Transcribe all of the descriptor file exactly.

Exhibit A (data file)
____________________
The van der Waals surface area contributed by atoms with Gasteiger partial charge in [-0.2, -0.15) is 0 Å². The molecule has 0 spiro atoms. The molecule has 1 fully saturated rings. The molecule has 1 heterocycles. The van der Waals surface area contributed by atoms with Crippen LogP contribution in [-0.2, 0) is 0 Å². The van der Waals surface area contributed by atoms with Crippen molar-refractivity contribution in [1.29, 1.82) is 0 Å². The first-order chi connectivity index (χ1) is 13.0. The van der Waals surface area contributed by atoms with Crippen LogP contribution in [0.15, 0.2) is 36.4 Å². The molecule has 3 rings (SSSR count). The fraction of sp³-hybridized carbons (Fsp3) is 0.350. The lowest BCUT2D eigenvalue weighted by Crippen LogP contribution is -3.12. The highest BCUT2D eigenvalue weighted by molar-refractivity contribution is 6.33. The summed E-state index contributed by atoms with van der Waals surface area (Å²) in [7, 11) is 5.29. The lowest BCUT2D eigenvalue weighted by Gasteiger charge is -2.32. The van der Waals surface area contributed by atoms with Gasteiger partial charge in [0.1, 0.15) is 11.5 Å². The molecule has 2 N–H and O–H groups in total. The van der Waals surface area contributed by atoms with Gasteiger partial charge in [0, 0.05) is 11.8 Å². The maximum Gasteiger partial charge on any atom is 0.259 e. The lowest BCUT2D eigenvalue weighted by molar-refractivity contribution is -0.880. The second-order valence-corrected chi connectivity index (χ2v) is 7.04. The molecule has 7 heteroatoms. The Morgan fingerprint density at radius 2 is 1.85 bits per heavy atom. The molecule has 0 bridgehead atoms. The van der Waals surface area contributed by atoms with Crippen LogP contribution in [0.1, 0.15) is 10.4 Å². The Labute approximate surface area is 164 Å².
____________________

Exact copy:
The van der Waals surface area contributed by atoms with Gasteiger partial charge in [-0.2, -0.15) is 0 Å². The molecule has 0 spiro atoms. The molecule has 1 fully saturated rings. The molecule has 1 heterocycles. The van der Waals surface area contributed by atoms with Crippen LogP contribution in [-0.2, 0) is 0 Å². The van der Waals surface area contributed by atoms with Crippen molar-refractivity contribution in [1.29, 1.82) is 0 Å². The first-order chi connectivity index (χ1) is 13.0. The van der Waals surface area contributed by atoms with Crippen LogP contribution in [0.15, 0.2) is 36.4 Å². The molecule has 3 rings (SSSR count). The fraction of sp³-hybridized carbons (Fsp3) is 0.350. The lowest BCUT2D eigenvalue weighted by Crippen LogP contribution is -3.12. The highest BCUT2D eigenvalue weighted by molar-refractivity contribution is 6.33. The summed E-state index contributed by atoms with van der Waals surface area (Å²) in [7, 11) is 5.29. The lowest BCUT2D eigenvalue weighted by Gasteiger charge is -2.32. The van der Waals surface area contributed by atoms with Gasteiger partial charge in [0.1, 0.15) is 11.5 Å². The molecule has 2 N–H and O–H groups in total. The van der Waals surface area contributed by atoms with Gasteiger partial charge in [0, 0.05) is 11.8 Å². The maximum Gasteiger partial charge on any atom is 0.259 e. The lowest BCUT2D eigenvalue weighted by molar-refractivity contribution is -0.880. The second-order valence-corrected chi connectivity index (χ2v) is 7.04. The molecule has 7 heteroatoms. The Morgan fingerprint density at radius 2 is 1.85 bits per heavy atom. The molecule has 0 bridgehead atoms. The van der Waals surface area contributed by atoms with Crippen LogP contribution in [0.1, 0.15) is 10.4 Å². The Labute approximate surface area is 164 Å².